CHINESE 'SHORT SNORTER' SIGNED BY CHENNAULT TWICE, STILLWELL, OTHERS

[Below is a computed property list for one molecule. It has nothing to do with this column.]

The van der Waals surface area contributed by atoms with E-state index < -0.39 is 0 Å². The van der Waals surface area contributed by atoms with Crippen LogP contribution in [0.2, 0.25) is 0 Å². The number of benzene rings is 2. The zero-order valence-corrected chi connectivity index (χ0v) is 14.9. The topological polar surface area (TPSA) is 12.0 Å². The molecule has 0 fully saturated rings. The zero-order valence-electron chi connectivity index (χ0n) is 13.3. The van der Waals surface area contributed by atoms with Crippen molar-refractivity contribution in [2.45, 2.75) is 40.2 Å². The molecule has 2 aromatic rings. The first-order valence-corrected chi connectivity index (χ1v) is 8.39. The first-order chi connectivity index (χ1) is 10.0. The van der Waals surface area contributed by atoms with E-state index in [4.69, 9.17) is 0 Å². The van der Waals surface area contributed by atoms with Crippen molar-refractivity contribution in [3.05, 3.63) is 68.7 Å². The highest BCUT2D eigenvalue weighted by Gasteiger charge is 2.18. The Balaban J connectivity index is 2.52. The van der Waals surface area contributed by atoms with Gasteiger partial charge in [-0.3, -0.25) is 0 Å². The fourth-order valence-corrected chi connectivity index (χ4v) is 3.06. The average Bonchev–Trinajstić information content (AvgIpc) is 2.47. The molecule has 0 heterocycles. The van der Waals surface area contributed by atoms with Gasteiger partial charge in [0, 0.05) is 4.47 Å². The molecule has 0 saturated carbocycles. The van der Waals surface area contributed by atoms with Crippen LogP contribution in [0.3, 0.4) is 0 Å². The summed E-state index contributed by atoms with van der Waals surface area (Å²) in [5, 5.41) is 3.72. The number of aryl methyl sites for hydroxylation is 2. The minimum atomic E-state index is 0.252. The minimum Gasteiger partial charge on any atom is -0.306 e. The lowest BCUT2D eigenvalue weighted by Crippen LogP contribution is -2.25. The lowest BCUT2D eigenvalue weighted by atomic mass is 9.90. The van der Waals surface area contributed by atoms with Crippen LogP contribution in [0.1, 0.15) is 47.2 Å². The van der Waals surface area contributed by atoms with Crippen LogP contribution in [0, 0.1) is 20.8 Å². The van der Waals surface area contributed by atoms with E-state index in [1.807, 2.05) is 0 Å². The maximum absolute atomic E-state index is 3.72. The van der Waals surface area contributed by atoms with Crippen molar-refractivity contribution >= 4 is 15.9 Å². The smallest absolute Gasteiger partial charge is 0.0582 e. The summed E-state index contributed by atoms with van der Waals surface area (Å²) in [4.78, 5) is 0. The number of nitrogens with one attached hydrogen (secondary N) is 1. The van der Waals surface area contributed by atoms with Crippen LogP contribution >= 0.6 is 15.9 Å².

A superb and very rare war-date 'short snorter', a 1943 Chinese ten dollar bank note signed in ink on both sides by 25 people, including some of the most important figures of the campaign in China. Among this signing the bill are: CLAIRE CHENNAULT (1890-1958). American Army aviator who established the volunteer-staffed Flying Tigers to fight the Japanese invasion of China. He has also been (unofficially) credited with over 40 'kills'. Chennault signs the bill on recto and verso; Gen. JOSEPH STILWELL (1883-1946) 'Vinegar Joe', American Army general who commanded all American forces in the China-Burma-India theater in World War II; a brilliant tactician and combat leader; Gen. ZHOU ZHIROU (1889-1986) Chinese Commander in Chief, Air Force Combat Command; Major Gen. EDWARD BERGIN (1892-1978) Chief of Staff, Headquarters Detachment, Chinese Training and Combat Command in C.B.I. Theater, also with 10th Army on Okinawa, 1945; Major Gen. THOMAS HEARN (1890-1980) Chief of Staff, C.B.I. Theater and China Theater of Operations, USAAF 14th Air Force, China, Burma, India theater of operations; Brigadier Gen. BENJAMIN FERRIS (1892-1982) Deputy Chief of Staff, C.B.I. Theater; Lt. Col. ALBERT J. MCELHOE (1908-2000) G-1 Chunking and later with the O.S.S.; Brigadier Gen. RUSSELL E. RANDALL (1902-1992) commanding general of the 312th Fighter Wing and the 312th Composite Wing of the 14th Air Force at Kunming; Col. THOMAS F. TAYLOR (1889-1982) G-3 Chunking and forward echelon C.B.I.; Col. CEDRIC M. POLAND (1911-1990) photographer; HOWARD R. ISAACS (1910-1986) journalist, and others either unidentified or of low rank. These autographs were signed in September 1944 in Kunming, China, and almost certainly at Kunming Airfield. In 1941, the airfield became the main base for the 1st American Volunteer Group 'Flying Tigers' (and later AVG's successor unit US 23rd Fighter Group, after the official US entry into the war), and as the war progressed several major US formations established headquarters at Kunming Airfield. It was also a hub for military and supply flights to and from India and Burma. Stillwell was made a four-star general a month before signing this, and was then relieved of command in October, 1944.